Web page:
Adopting the "product line" focus in subacute.
Able to offer needed patient care services to hospitals in a more cost-efficient setting, and desiring to diversify their own payer and patient mixes, nursing homes across the United States are expanding services into subacute care. However, with the increased competition, not all subacute care programs will be successful. Development of a strong subacute program requires assessment of the market and development of a defined referral base by product line.
Few nursing homes take the time and initiative to develop strong referral bases. However, referrals are critical to the success of a subacute care program. Significant efforts must be expended by the nursing home provider to educate the medical community, discharge planners and insurance carriers as to the benefits and functional outcomes of subacute care, and to ensure that appropriate patient referrals and transfers are generated consistent with the market potential.
Subacute care is and must be marketed as an essential component of the continuum of care. A patient should be able to transition from the most restrictive to the least restrictive care mode of delivery in an expeditious and cost-effective manner.
Timeliness and appropriateness of the referrals to subacute care is dependent upon three primary factors:
1. medical stability of the patient,
2. functional capacity of the patient, and
3. knowledge and familiarity of medical and nursing staff with the purpose and outcome expectations per level of care delivery.
Developing Subacute by Product Line
One of the greatest vulnerabilities nursing homes face in establishing referral sources is lack of credibility as a provider of medically-oriented services. In order to dispel any such concerns, a nursing home should develop its subacute programs under strong medical leadership and with a defined program-oriented focus. Additionally, marketing and education of potential referral sources, including area physicians, third-party payers, case managers and discharge planners, will be of paramount importance.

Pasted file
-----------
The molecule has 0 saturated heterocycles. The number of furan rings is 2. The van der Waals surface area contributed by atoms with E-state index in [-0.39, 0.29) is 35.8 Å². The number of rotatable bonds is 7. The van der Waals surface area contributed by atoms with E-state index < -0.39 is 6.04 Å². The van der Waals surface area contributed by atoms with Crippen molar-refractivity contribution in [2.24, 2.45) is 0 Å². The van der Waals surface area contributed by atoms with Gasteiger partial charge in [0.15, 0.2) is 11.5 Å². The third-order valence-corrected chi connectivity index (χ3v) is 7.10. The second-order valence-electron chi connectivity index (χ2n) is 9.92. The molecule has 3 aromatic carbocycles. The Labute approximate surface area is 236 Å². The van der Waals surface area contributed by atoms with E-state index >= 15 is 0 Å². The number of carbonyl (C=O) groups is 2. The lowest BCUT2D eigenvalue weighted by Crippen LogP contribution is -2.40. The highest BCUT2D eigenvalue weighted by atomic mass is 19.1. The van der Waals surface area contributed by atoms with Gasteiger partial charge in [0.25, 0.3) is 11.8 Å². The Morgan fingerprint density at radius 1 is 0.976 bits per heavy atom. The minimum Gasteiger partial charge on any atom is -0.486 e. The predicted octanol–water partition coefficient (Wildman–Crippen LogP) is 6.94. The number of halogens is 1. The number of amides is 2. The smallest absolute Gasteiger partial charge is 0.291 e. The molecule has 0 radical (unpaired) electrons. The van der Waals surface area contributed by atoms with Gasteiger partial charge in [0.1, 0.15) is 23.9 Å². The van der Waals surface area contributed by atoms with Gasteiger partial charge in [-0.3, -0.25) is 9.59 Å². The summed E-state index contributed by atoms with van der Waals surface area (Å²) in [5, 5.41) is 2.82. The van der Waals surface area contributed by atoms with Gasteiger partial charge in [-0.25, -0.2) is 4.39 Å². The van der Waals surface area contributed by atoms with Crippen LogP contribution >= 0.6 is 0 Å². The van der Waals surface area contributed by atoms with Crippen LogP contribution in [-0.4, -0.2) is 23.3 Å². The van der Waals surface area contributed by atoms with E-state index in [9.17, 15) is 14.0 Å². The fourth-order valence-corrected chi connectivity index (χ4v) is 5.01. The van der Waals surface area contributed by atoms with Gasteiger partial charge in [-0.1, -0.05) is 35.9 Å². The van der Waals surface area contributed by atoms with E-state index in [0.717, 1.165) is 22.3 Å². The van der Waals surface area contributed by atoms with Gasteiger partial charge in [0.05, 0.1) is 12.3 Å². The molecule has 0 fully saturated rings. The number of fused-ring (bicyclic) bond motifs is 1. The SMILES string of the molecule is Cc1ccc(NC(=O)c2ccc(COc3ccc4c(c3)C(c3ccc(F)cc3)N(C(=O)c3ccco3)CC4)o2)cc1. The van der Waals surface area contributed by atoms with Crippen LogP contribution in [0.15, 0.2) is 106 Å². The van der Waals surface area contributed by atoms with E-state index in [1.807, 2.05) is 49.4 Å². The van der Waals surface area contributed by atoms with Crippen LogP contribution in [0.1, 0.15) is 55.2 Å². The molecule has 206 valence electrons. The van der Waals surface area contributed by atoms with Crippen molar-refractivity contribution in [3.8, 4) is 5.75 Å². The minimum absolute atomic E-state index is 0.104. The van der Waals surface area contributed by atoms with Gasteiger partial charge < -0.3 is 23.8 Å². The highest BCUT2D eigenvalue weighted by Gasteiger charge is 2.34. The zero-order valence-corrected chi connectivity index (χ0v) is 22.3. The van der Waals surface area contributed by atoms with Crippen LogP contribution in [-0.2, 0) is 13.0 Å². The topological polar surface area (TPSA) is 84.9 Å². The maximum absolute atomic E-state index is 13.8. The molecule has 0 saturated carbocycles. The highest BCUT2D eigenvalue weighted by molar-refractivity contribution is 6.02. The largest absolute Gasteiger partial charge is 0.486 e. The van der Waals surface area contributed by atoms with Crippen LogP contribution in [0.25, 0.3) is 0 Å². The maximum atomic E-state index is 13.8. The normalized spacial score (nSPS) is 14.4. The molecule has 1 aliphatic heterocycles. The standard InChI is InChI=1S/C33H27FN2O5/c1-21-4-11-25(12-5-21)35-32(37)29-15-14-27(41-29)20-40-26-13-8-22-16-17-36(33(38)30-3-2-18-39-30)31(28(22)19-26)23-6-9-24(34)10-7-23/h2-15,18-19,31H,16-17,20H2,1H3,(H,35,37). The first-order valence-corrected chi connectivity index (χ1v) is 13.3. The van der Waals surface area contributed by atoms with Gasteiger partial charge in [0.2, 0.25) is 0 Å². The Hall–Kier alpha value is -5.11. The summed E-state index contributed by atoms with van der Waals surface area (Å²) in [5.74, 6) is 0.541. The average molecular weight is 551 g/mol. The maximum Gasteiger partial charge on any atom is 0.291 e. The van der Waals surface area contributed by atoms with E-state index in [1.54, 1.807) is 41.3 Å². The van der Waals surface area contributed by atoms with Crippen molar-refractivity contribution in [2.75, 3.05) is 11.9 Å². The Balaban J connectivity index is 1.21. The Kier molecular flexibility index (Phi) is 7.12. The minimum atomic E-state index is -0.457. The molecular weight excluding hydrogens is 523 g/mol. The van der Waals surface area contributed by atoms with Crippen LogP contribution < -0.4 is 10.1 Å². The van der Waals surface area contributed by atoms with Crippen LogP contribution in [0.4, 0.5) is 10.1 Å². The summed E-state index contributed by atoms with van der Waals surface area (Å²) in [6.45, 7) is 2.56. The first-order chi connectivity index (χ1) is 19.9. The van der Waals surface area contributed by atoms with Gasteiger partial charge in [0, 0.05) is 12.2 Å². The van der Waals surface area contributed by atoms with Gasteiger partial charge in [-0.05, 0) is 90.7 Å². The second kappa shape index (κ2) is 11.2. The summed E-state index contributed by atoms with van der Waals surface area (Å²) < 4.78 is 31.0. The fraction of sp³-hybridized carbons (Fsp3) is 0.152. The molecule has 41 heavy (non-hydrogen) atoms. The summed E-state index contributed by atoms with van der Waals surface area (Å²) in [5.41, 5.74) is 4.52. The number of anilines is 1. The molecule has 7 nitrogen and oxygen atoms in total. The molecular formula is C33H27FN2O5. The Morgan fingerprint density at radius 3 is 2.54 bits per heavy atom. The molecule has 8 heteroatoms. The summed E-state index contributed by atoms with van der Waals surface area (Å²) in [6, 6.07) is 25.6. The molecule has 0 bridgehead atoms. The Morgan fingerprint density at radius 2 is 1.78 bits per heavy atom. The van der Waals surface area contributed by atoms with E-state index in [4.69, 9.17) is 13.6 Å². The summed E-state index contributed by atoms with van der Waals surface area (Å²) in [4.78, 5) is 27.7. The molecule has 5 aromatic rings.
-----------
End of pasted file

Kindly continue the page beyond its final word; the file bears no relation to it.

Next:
Critical to developing a strong referral pipeline is development of the subacute care program by specialized product lines. By targeting patient populations by product lines, appropriate referral sources should become apparent. The identification of product lines is critical to the success of a subacute care program. The product line approach serves as the nucleus of management, marketing and financial stability, while providing an effective tool in communicating the facility's subacute care specialization to the general, medical and insurance communities.
Nursing homes providing subacute care can generally develop a product line approach within one or more of the following groupings of specialized services: medically complex; rehabilitation; respiratory care.
Medically Complex. Within the medically complex product line, chronic or seriously ill patients are treated for a variety of disorders, e.g., post-surgical, diabetes, digestive disorders and chronic and other diseases or infections requiring long recovery periods. Cardiac monitoring, wound care and ostomy care can also be provided.
Services for patients in this product line include infusion therapy, e.g. continuous peripheral intravenous therapy (with and without medication), chest percussion and postural drainage, post operative care, tube feeding, apnea monitoring, tracheostomy care and suctioning, dialysis care, decubitus care, ileostomy and fistula care, total parenteral nutrition (TPN), total enteral nutrition (TEN), anti-biotic therapy, pain management, and hydration therapy.
Also within this product line would be patients recovering from organ transplants, heart surgery, plastic, orthopedic, gynecological and urological surgery, general surgery, appendectomies, and gallstone removals. Patients requiring short-term post op transitional care and education on management of lifestyle changes are also included in this group.